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Callari v. Blackman Plumbing Supply, Inc.

United States District Court, E.D. New York

April 28, 2014

MICHAEL CALLARI, individually and on behalf of other persons similarly situated who were employed by BLACKMAN PLUMBING SUPPLY, INC., and/or any other entities affiliated with or controlled by BLACKMAN PLUMBING SUPPLY, INC., Plaintiffs,

Robert Connolly, Esq., Of Counsel Bee Ready Fishbein Hatter & Donovan, LLP, Attorneys for the Plaintiff and Opt-in Plaintiff George Ruggiero Mineola, NY.

Douglas E. Rowe, Esq., James A. Rose, Esq., Sanjay V. Nair, Esq., Of Counsel Certilman Balin Adler & Hyman, LLP, East Meadow, NY, Attorneys for the Defendants.


ARTHUR D. SPATT, District Judge.

On July 29, 2011, the Plaintiff Michael Callari ("Callari"), individually and on behalf of other persons similarly situated, commenced this action against the Defendants Blackman Plumbing Supply, Inc. ("BPS"), Richard Blackman ("Blackman") and John Does #1-10. Pursuant to the Fair Labor Standards Act ("FLSA"), 29 U.S.C. §§ 207 and 216, New York Labor Law ("NYLL") Article 19 § 663, NYLL Article 6 §§ 190 et seq. and 12 New York Codes, Rules and Regulations ("NYCRR") § 142-2.2, the Plaintiff seeks to recover allegedly unpaid overtime wages owed to him and all similarly situated persons who are presently or were formerly employed by BPS and/or any entities affiliated with or controlled by BPS, Blackman and John Does #1-10.

On June 21, 2013, following the passing of Blackman, the parties entered into a stipulation substituting Robert Manheimer ("Manheimer") and Robert A. Tepedino ("Tepedino, " and together with "BPS" and "Manheimer, " the "Defendants"), as Co-Executors of the Estate of Blackman, as defendants in this action, in the place and stead of Blackman. The Court "so ordered" this stipulation on June 24, 2013. In addition, on September 28, 2012, George Ruggerio ("Ruggerio, " and together with "Callari, " the "Plaintiffs") opted-in as a plaintiff. He is the only opt-in plaintiff in this action.

On December 19, 2013, the Court issued an Order, in relevant part, granting the Defendants' motion for summary judgment as to the opt-in Plaintiff Ruggiero's FLSA claim, because he waived his right to sue under the FLSA. The Court also found that this case is governed by FLSA's two-year statute of limitations on the ground that the Plaintiffs offered no proof to establish that the Defendants either knew or recklessly disregarded FLSA requirements when it classified him as an exempt employee.

The Plaintiffs now move pursuant to Local Civil Rule 6.3 for reconsideration of the Court's summary judgment decision with respect to these two determinations. In addition, the Plaintiffs seek an order from this Court striking certain portions of the reply declaration of the Defendants' witness Mark Schneider ("Schneider") from the record.

As an initial matter, the Court notes that the Plaintiffs, in their moving papers, have included footnotes in violation of this Court's Individual Rule I.A. Notwithstanding this infraction, the Court will consider the Plaintiffs' papers in rendering its decision. However, the Court advises the Plaintiffs' counsel that any future filings that contain footnotes will not be considered by this Court.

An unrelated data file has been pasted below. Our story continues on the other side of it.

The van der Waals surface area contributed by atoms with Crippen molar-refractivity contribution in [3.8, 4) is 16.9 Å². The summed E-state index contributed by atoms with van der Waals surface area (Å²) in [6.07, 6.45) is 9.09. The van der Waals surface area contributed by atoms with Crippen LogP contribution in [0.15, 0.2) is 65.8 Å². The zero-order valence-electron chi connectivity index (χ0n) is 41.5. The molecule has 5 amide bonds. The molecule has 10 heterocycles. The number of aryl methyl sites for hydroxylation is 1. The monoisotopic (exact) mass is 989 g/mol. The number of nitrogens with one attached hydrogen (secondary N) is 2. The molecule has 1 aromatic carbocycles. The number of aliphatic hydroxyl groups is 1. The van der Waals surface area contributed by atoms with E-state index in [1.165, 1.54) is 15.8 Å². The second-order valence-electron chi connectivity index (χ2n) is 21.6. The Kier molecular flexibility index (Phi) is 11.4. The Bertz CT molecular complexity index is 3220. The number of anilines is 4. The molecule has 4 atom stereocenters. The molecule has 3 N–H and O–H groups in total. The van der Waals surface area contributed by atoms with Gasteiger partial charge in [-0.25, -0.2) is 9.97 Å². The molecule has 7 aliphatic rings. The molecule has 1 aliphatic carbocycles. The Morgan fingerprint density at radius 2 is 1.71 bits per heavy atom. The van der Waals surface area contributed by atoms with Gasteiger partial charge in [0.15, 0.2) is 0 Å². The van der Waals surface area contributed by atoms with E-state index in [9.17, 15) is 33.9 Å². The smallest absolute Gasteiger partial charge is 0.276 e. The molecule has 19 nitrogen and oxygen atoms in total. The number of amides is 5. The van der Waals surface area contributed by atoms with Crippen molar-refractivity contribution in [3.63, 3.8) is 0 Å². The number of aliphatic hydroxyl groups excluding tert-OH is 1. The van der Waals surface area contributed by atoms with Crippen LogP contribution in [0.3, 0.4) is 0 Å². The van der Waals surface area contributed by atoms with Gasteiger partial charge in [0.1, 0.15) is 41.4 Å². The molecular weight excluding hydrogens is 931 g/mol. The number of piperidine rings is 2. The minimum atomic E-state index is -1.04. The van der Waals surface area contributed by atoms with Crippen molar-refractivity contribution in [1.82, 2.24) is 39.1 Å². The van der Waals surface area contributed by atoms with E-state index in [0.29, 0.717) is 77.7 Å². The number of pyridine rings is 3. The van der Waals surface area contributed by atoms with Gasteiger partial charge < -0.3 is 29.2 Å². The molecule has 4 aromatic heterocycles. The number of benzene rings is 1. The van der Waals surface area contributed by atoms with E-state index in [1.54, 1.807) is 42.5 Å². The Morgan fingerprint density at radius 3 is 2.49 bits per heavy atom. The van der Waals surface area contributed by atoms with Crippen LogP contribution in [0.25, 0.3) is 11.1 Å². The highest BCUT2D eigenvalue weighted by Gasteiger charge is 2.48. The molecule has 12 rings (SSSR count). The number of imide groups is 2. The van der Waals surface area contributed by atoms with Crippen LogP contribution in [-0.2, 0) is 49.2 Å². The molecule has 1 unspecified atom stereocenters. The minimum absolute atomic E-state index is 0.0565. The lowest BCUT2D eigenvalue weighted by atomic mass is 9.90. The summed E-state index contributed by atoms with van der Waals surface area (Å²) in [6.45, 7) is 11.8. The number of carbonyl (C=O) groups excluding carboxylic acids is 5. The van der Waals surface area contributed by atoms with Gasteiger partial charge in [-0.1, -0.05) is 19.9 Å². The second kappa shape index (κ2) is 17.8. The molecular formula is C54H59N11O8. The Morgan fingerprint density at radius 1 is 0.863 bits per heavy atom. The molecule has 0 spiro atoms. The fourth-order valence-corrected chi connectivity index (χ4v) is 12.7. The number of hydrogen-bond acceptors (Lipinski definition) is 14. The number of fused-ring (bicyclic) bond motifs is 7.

For the reasons set forth below, the Court denies both of the Plaintiffs' motions.


The Court assumes the parties' familiarity with the background of this case and the Order that the Defendant now challenges. See Callari v. Blackman Plumbing Supply Inc., No. 11-CV-3655 (ADS)(AKT), 2013 WL 6795911 (E.D.N.Y. Dec. 19, 2013). Accordingly, the Court need not repeat those facts here and proceeds to the Plaintiffs' motion to strike and motion for reconsideration.

A. The Motion for Reconsideration

1. The Legal Standard

A motion for reconsideration in the Eastern District of New York is governed by Local Rule 6.3. "The standard for granting such a motion is strict, and reconsideration will generally be denied unless the moving party can point to controlling decisions or data that the court overlooked-matters, in other words, that might reasonably be expected to alter the conclusion reached by the court." Shrader v. CSX Transp., Inc., 70 F.3d 255, 257 (2d Cir. 1995). "The major grounds justifying reconsideration are an intervening change of controlling law, the availability of new evidence, or the need to correct a clear error or prevent manifest injustice." Virgin Atl. Airways, Ltd. v. Nat'l Mediation Bd., 956 F.2d 1245, 1255 (2d Cir. 1992) (internal quotation marks omitted).

Of importance, a motion for reconsideration is not an opportunity for litigants to reargue their previous positions or present new or alternative theories that they failed to set forth in connection with the underlying motion. See Trans-Pro Logistic Inc. v. Coby Elecs. Corp., No. 05 Civ. 1759, 2010 WL 4065603, at *1 (E.D.N.Y. Oct. 15, 2010) (citing Ferrand v. Credit Lyonnais, 292 F.Supp.2d 518, 520 (S.D.N.Y. 2003)); see also Zdanok v. Glidden Co., Durkee Famous Foods Div., 327 F.2d 944, 953 (2d Cir. 1964) ("[W]here litigants have once battled for the court's decision, they should neither be required, nor without good reason permitted, to battle for it again."). Indeed, a motion for reconsideration should be "narrowly construed and strictly applied so as to avoid repetitive arguments on issues that have already been considered fully by the court" and is considered an "extraordinary remedy to be employed sparingly in the interests of finality and conservation of scarce judicial resources." Trans-Pro Logistic Inc., 2010 WL ...

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